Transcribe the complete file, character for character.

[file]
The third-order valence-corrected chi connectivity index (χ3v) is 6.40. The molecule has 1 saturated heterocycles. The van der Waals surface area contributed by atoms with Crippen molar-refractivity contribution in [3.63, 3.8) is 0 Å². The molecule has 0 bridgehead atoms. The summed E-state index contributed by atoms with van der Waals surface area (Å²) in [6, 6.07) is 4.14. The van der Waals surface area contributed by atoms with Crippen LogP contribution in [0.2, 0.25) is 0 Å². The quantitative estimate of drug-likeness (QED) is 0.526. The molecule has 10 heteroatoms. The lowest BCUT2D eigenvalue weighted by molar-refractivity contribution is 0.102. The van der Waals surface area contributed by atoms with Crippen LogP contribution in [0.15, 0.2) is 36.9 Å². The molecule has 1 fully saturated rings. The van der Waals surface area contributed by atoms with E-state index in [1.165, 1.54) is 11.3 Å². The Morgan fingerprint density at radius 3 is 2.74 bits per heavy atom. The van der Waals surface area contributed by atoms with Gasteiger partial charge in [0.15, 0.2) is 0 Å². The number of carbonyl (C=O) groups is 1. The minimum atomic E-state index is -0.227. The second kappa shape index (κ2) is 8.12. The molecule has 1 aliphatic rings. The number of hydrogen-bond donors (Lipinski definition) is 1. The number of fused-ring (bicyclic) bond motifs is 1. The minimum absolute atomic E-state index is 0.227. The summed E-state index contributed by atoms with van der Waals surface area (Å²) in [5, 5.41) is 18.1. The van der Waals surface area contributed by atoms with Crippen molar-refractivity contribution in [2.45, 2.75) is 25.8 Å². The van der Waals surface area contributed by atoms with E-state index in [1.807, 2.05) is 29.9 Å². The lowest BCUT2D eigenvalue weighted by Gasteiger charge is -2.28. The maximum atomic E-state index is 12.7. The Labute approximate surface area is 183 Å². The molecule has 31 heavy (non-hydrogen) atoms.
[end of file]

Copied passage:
The third-order valence-corrected chi connectivity index (χ3v) is 6.40. The molecule has 1 saturated heterocycles. The van der Waals surface area contributed by atoms with Crippen molar-refractivity contribution in [3.63, 3.8) is 0 Å². The molecule has 0 bridgehead atoms. The summed E-state index contributed by atoms with van der Waals surface area (Å²) in [6, 6.07) is 4.14. The van der Waals surface area contributed by atoms with Crippen LogP contribution in [0.2, 0.25) is 0 Å². The quantitative estimate of drug-likeness (QED) is 0.526. The molecule has 10 heteroatoms. The lowest BCUT2D eigenvalue weighted by molar-refractivity contribution is 0.102. The van der Waals surface area contributed by atoms with Crippen LogP contribution in [0.15, 0.2) is 36.9 Å². The molecule has 1 fully saturated rings. The van der Waals surface area contributed by atoms with E-state index in [1.165, 1.54) is 11.3 Å². The Morgan fingerprint density at radius 3 is 2.74 bits per heavy atom. The van der Waals surface area contributed by atoms with Gasteiger partial charge in [0.15, 0.2) is 0 Å². The number of carbonyl (C=O) groups is 1. The minimum atomic E-state index is -0.227. The second kappa shape index (κ2) is 8.12. The molecule has 1 aliphatic rings. The number of hydrogen-bond donors (Lipinski definition) is 1. The number of fused-ring (bicyclic) bond motifs is 1. The minimum absolute atomic E-state index is 0.227. The summed E-state index contributed by atoms with van der Waals surface area (Å²) in [5, 5.41) is 18.1. The van der Waals surface area contributed by atoms with Crippen molar-refractivity contribution in [2.45, 2.75) is 25.8 Å². The van der Waals surface area contributed by atoms with E-state index in [1.807, 2.05) is 29.9 Å². The lowest BCUT2D eigenvalue weighted by Gasteiger charge is -2.28. The maximum atomic E-state index is 12.7. The Labute approximate surface area is 183 Å². The molecule has 31 heavy (non-hydrogen) atoms.